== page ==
What to look our for in an artists’ garden

Tony and Glen Eastman have been our friends over many years – well coming on for fifty years, and this is their garden. I’ve wanted to write something about it for some years since a TV company attempted to make a film about it without having the first idea what an artists’ garden might be about. So all they saw was a tall banana tree growing in a city centre garden in Bristol. Hooked by the unexpected novelty, and in spite of Tony’s strenuous efforts to get them off the subject, the resulting film was a disappointment to all of us.

The tiger, by the way is a part of a very large collection of tiger artifacts and drawings brought together over decades. There are also O gauge railway toys and drawings, paintings and sculptures everywhere. They are a great lesson to aspiring artists who expect to be household names before they’re thirty (and consequently hitch a ride on the latest artistic fashion) – in that they’ve survived on small scale commissions and occasional exhibitions. Tony is fascinated by the Japanese culture and they have both travelled there, soaking it all up.

The garden reflects all of these interests . You might think there’s a touch of Henri Rousseau in the exact placing of the tiger. There are glimpses of Eastern art there, places for meditation, shelter from the sun and the rain and it’s all in what most people would think of as a tiny backyard. We were there today and notwithstanding the strenuous efforts of a team of builders working next door to reduce a similar town house to Trump Tower by digging out a huge hole in the ground and painting the breeze block walls with intensely blue paint, you could still sense some peace. Every living thing had been evicted from the building site next door and mercifully some of the invertebrates and birds have moved in. There are a number Echium pininana there, not exactly natives but brought to Cornwall from the Canaries they thrive in the sheltered climate.. In this garden the tallest is seventeen feet and today a procession of ants was ascending and descending as they feasted on the honeydew. Being a member of the borage family it’s hardly surprising that it was alive with bees.

There’s a sense that there’s nothing here by accident. Just as I’ve written about allotments saying something about their allotmenteers, gardens always tell a story about their gardeners – not by shouting but by inviting you to sit and see what comes along. Ask anyone who knows about gardening and they’ll tell you that the sense of the natural and the wild is the most difficult thing to accomplish in any garden – and just to remind you that this is not in the least “natural” there’s a repurposed lavatory pan in one corner. This is not a po faced, self consciously aesthetic garden, but it’s a place of prolonged meditation over many years, even decades.

This was our first trip to Bristol since March 14th so it was lovely to catch up with two of our oldest friends. We met them at a “happening” at Avebury Henge in 1972 when all the art schools in the country were circulated with a date, time and grid reference. How could we resist? There were about twenty people there plus a handful of rather obvious special branch officers who thought we might be up to no good. We all hoped they enjoyed the walk as much as we did. Later as we walked back from Fyfield Down the whole country was plunged into blackout as the electricity was turned off during the three day week brought about by a miners strike. We could see across to the Severn in the gathering darkness and it was one of the most special moments of my life. Life without power stations and coal mines would have its beauties!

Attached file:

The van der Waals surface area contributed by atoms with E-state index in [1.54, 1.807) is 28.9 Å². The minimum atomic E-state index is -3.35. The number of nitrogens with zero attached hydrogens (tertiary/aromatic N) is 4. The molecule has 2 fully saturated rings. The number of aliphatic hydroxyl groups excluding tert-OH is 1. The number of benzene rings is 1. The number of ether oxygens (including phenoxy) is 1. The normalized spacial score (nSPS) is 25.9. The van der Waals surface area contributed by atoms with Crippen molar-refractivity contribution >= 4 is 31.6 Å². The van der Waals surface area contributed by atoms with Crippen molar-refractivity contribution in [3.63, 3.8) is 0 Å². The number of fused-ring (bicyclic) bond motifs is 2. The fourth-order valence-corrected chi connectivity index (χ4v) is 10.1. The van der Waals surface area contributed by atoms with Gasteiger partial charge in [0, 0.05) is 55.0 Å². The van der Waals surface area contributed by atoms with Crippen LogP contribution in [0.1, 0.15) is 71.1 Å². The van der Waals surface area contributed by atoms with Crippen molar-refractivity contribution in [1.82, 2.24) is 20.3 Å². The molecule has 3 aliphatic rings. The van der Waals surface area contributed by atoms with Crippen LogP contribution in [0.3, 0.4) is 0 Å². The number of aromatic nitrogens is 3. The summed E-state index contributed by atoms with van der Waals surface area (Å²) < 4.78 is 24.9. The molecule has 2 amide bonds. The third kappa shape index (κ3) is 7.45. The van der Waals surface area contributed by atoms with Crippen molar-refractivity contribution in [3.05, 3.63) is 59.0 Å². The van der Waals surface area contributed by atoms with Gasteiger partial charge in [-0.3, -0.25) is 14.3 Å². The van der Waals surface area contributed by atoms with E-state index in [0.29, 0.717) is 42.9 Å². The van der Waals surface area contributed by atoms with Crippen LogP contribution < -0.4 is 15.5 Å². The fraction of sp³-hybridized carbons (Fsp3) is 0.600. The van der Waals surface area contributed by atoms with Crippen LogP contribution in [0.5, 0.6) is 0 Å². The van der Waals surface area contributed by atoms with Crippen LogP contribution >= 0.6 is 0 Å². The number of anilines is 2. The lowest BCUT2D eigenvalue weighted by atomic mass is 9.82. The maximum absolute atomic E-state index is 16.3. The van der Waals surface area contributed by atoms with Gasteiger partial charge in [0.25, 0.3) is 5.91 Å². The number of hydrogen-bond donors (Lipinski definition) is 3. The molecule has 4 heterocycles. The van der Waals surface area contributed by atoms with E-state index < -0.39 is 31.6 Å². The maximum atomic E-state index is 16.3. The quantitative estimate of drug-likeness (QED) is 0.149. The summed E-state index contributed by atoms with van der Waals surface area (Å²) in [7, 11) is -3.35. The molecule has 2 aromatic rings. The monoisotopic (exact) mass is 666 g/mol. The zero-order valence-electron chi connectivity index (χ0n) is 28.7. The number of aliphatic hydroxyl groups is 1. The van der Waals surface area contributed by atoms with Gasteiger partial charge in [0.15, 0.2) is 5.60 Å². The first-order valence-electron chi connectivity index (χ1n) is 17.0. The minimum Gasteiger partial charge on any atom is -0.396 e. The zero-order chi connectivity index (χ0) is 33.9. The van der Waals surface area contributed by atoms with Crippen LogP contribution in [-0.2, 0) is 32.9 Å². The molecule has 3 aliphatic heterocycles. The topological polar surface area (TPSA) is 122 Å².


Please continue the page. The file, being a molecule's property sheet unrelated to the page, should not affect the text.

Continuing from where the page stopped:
So peace, tea, cake, cream and strawberries today and all in a most beautiful garden. Even a sparrow came to join us – a rare sound these days. Here are some more photos.

Author: Dave Pole

I've spent my life doing a lot of things, all of them interesting and many of them great fun. When most people see my CV they probably think I'm making things up because it includes being a rather bad welder and engineering dogsbody, a potter, a groundsman and bus driver. I taught in a prison and in one of those ghastly old mental institutions as an art therapist and I spent ten years as a community artist. I was one of the founding members of Spike Island, which began life as Artspace Bristol. ! wrote a column for Bristol Evening Post (I got sacked three times, in which I take some pride) and I worked in local and network radio and then finally became an Anglican parish priest for 25 years, retiring at 68 when I realised that the institutional church and me were on different paths. What interests me? It would be easier to list what doesn't, but I love cooking and baking with our home grown ingredients. I'm fascinated by botany and wildlife in general, and botanical illustration. We have a camper van that takes us to the wild places, we love walking, especially in the hills, and we take too many photographs. But what really animates me is the question "what does it mean to be human?". I've spent my life exploring it in every possible way and the answer is ..... well, today it's sitting in the van in the rain and looking across Ramsey Sound towards Ramsey Island. But it might as easily be digging potatoes or making pickle, singing or finding an orchid or just sitting. But it sure as hell doesn't mean getting a promotion, beasting your co-workers or being obsequious to power, which ensured that my rise to greatness in the Church of England flatlined 30 years ago after about 2 days. But I'm still here and still searching for that elusive sweet spot, and I don't have to please anyone any more. Over the last 50 or so years we've had a succession of gardens, some more like wildernesses when we were both working full-time, but now we're back in the game with our two allotments in Bath.

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